MANCHESTER, N.H.—Oprah Winfrey, after two days on the presidential campaign trail for pal Barack Obama on Sunday was home on the stump, delivering the fourth political speech of her life, flying here from a rally in South Carolina.
“You know, we started out in Iowa last night, I was a little nervous,” said Winfrey to an audience of about 8,500 at the Verizon Wireless Arena.
“I’m beginning to like this. I’m beginning to like this. I’m beginning to like it because I can feel that you are ready for a change.”
Winfrey, relaxed and familiar enough with her stump speech now to be freed from the tyranny of reading from text—which Obama communications chief Robert Gibbs said she wrote herself—riffed at times, pointing out that she brought with her best buddy Gayle King.
She drew parallels between Obama and herself; two self-made figures with strange names who made it to the top. Winfrey confronted Obama’s chief weakness, his lack of experience. Winfrey framed a new argument in appealing to the parents in the crowd
“You can’t be fooled by this experience question,” she said. “And time, because you know it is not the amount of time that you spend with your children, it’s the quality of that time, it’s what you do with that time.”
While Winfrey did not mention any of Obama’s opponents by name, she continued, “And what I know is that experience in the hallways of Washington do not compare to experience on the pathway of life.”
She said later, “where would I be in my life if I waited on people to tell me when it was time?”
A basic element of chief rival Sen. Hillary Rodham Clinton (D-N.Y.) stump speech is talking about the historic nature of her run, that if elected she would be the first female president. Obama does not make race an essential element of every speech. Winfrey talked about diversity to this mainly all-white audience.
“There is a new day. There is a new day a’coming,” said Winfrey. “And we can vote Martin Luther King’s dream into reality,” she said to cheers. “We can vote the dream into reality.
Obama, she said, “He’s the one person he’s not afraid to talk about what race means to this country. Not afraid to talk about it, understands it, and wants us all to come together.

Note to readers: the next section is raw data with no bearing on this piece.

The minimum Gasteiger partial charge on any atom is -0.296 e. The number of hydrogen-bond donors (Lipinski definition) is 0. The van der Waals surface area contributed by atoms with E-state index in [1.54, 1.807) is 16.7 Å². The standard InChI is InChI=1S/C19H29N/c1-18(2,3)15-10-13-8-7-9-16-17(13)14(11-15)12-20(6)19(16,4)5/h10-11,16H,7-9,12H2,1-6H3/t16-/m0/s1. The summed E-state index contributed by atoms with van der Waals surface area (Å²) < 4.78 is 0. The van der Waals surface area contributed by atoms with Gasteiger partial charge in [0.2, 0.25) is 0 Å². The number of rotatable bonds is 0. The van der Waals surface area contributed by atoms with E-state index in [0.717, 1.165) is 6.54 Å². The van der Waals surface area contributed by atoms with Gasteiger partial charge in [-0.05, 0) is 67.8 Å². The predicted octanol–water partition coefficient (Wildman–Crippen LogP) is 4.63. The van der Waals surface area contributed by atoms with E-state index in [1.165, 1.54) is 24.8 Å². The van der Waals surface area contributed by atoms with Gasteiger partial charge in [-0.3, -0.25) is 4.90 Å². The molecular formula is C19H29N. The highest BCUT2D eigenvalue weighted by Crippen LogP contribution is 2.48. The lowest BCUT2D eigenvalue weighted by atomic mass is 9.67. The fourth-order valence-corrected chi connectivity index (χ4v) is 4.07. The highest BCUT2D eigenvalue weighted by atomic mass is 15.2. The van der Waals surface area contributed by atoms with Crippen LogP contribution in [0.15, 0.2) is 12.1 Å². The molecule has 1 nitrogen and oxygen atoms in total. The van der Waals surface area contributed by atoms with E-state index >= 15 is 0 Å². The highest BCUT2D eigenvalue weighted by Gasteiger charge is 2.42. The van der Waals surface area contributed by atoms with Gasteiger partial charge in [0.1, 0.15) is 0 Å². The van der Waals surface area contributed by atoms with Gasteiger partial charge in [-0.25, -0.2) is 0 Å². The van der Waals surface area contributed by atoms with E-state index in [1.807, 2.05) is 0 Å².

OBAMA ACKNOWLEDGES LABOR TIFF
At the top of his comments, Obama who paces the stage when he talks, returned to the podium to consult his notes. He acknowledged a labor tiff, resolved Friday to avoid pickets on Sunday, prompted by his campaign renting the non-union Verizon venue for the rally.
Obama’s remarks seemed to be the price for getting a pass in booking a hall whose workers are not unionized. He said he invited as special guests stage hands and pointed out that Joyce Cardoza, the business agent for the International Alliance of Theatrical Stage Employees (IATSE) Local 195 was in the audience.
He said he seated these “special guests” because “the Verizon Wireless Arena does not hire stagehands who are union workers.”
Last week, New Hampshire AFL-CIO President Mark S. MacKenzie said in a statement, “the NH AFL-CIO working closely with our affiliate, the International Alliance of Theatrical Stage Employees, Moving Picture Technicians, Artists and Allied Crafts, has reached a satisfactory agreement with the campaign. There will not be a picket."
The Manchester Union Leader reported Cardoza said before the agreement,"I am concerned why a candidate would go into a building and not be able to get union help in there. They are going in without a union company bringing in and setting up the equipment."
Said Obama, “This is a great facility and we should have union workers in here to make sure that the stagehands are getting a fair shake. I just want the, I just thought that that was important. 'Cause I believe in workin’ people. I believe in workin’ people. I believe in workin’ people.”
The first-in-the-nation primary here is Jan. 8